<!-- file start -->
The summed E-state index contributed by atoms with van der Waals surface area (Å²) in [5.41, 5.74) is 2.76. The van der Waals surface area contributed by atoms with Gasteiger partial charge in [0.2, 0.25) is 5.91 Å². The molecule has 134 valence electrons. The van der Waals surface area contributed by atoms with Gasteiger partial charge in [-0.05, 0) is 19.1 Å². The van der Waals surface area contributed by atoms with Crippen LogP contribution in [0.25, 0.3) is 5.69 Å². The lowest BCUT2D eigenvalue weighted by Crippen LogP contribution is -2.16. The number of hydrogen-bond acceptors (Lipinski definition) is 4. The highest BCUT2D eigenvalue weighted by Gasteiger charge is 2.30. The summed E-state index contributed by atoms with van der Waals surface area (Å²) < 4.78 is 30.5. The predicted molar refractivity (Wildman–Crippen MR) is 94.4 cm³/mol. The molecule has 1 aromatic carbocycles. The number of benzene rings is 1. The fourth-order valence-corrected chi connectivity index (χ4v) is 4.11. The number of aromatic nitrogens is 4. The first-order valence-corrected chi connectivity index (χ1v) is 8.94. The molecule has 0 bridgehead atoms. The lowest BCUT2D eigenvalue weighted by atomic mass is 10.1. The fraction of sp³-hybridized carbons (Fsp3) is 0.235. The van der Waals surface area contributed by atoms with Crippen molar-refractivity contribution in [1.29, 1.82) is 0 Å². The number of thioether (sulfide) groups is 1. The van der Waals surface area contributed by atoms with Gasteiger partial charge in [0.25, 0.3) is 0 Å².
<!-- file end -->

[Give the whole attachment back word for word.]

The summed E-state index contributed by atoms with van der Waals surface area (Å²) in [5.41, 5.74) is 2.76. The van der Waals surface area contributed by atoms with Gasteiger partial charge in [0.2, 0.25) is 5.91 Å². The molecule has 134 valence electrons. The van der Waals surface area contributed by atoms with Gasteiger partial charge in [-0.05, 0) is 19.1 Å². The van der Waals surface area contributed by atoms with Crippen LogP contribution in [0.25, 0.3) is 5.69 Å². The lowest BCUT2D eigenvalue weighted by Crippen LogP contribution is -2.16. The number of hydrogen-bond acceptors (Lipinski definition) is 4. The highest BCUT2D eigenvalue weighted by Gasteiger charge is 2.30. The summed E-state index contributed by atoms with van der Waals surface area (Å²) < 4.78 is 30.5. The predicted molar refractivity (Wildman–Crippen MR) is 94.4 cm³/mol. The molecule has 1 aromatic carbocycles. The number of benzene rings is 1. The fourth-order valence-corrected chi connectivity index (χ4v) is 4.11. The number of aromatic nitrogens is 4. The first-order valence-corrected chi connectivity index (χ1v) is 8.94. The molecule has 0 bridgehead atoms. The lowest BCUT2D eigenvalue weighted by atomic mass is 10.1. The fraction of sp³-hybridized carbons (Fsp3) is 0.235. The van der Waals surface area contributed by atoms with Crippen molar-refractivity contribution in [1.29, 1.82) is 0 Å². The number of thioether (sulfide) groups is 1. The van der Waals surface area contributed by atoms with Gasteiger partial charge in [0.25, 0.3) is 0 Å².